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    Saturday, August 15, 2009


    You’ve heard of tennis elbow? Now Neurologists and orthopedists have encountered Cell Phone Elbow under its more common medical name, Cubital Tunnel Syndrome. Patients often present with a tingling in the pinky finger, along with pain, numbness or loss of strength in the hand.

    It has the same abbreviation (CTS) as its better-known cousin, Carpal Tunnel Syndrome, which also arises from similar overuse of an extremity This particular variant of CTS occurs when people spend too much time holding their cell phones to their ears, which requires bending the elbow for extended periods. With an estimated 200 million cell phones in the U.S., many with unlimited rollover minutes – not to mention billions of phones around the world – this could turn into a serious problem.
    Technically Cubital tunnel syndrome is caused by compression of the ulnar nerve as it traverses the posterior elbow, wrapping around the medial condyle of the humerus. When people hold their elbow flexed for a prolonged period, such as when speaking on the phone or sleeping at night, the ulnar nerve is placed in tension.Additionally, flexion of the elbow narrows the space available for the nerve and can cause a sevenfold to 20-fold increase in the pressure within the cubital tunnel, depending on muscle contraction. This can be compounded by compression on the nerve, either from various fascial bands surrounding the nerve or from extrinsic sources of compression, such as leaning on one’s elbow while driving or talking.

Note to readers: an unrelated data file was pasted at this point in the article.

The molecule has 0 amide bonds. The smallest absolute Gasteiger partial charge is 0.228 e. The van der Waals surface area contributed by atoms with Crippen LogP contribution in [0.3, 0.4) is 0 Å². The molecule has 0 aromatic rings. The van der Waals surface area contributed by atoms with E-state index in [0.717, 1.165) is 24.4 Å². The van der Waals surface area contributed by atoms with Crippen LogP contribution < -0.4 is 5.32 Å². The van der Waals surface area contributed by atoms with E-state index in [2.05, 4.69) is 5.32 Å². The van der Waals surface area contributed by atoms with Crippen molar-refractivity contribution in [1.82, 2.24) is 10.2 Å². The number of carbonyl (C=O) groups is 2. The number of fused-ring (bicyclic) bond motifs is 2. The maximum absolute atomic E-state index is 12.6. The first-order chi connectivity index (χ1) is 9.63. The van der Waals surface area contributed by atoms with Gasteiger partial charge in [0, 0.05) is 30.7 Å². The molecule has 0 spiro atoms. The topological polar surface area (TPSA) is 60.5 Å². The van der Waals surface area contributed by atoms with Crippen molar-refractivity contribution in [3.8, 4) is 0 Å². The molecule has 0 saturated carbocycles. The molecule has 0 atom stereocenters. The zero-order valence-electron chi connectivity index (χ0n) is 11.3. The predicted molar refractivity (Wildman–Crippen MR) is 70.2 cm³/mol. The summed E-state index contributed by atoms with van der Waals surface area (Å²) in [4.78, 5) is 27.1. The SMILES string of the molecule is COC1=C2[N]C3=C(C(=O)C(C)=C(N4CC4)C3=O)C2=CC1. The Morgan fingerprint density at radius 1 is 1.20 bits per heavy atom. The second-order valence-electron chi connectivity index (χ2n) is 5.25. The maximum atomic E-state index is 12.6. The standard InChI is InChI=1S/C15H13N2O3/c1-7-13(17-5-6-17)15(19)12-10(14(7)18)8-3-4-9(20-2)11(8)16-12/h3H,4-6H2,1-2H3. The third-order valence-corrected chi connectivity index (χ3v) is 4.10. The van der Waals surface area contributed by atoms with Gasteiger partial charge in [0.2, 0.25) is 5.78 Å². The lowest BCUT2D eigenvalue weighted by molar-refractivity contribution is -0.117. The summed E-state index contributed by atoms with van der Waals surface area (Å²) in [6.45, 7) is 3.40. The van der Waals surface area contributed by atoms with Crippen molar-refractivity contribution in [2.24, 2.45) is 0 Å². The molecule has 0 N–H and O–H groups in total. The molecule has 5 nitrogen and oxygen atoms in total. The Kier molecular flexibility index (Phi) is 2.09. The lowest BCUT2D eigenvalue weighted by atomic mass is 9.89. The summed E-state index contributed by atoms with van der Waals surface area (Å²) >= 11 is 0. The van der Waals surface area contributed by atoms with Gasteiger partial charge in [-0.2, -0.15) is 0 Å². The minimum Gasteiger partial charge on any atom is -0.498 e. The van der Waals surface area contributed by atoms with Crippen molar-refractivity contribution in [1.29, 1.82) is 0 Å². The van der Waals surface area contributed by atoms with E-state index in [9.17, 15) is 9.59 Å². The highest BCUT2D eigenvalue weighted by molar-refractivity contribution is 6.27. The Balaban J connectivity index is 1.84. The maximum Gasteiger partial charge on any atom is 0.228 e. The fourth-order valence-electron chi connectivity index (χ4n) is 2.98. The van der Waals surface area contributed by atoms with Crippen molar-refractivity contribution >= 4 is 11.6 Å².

"This increased pressure on the nerve leads to decreased blood flow and nerve ischemia; this in turn causes increased permeability of the epineurial vessels and nerve edema, enlarging the nerve and continuing the cycle."

    The most serious cases of Cell Phone Elbow may require surgery, typically an ulnar nerve transposition or medial epicondylectomy. A brace that immobilizes or restricts the elbow may also help those who exacerbate the problem by sleeping with their arms bent at night.
    The best solution is prevention--- a headset -- almost every phone has a jack for a wired model, but if the patient is a techno-junkie, he or she will probably insist on a wireless version. Use of a headset will also forestall a traffic ticket in a state that requires hands-free cell phone operation in a car.

    Please remember, as with all our articles we provide information, not medical advice.
    For any treatment of your own medical condition you must visit your local doctor, with or without our article[s]. These articles are not to be taken as individual medical advice.

    *Tune in tomorrow for Cellphone Shields and Brain Cancer?

    Deepen your understanding of "medical malpractice"...

    For more health info and links visit the author's web site

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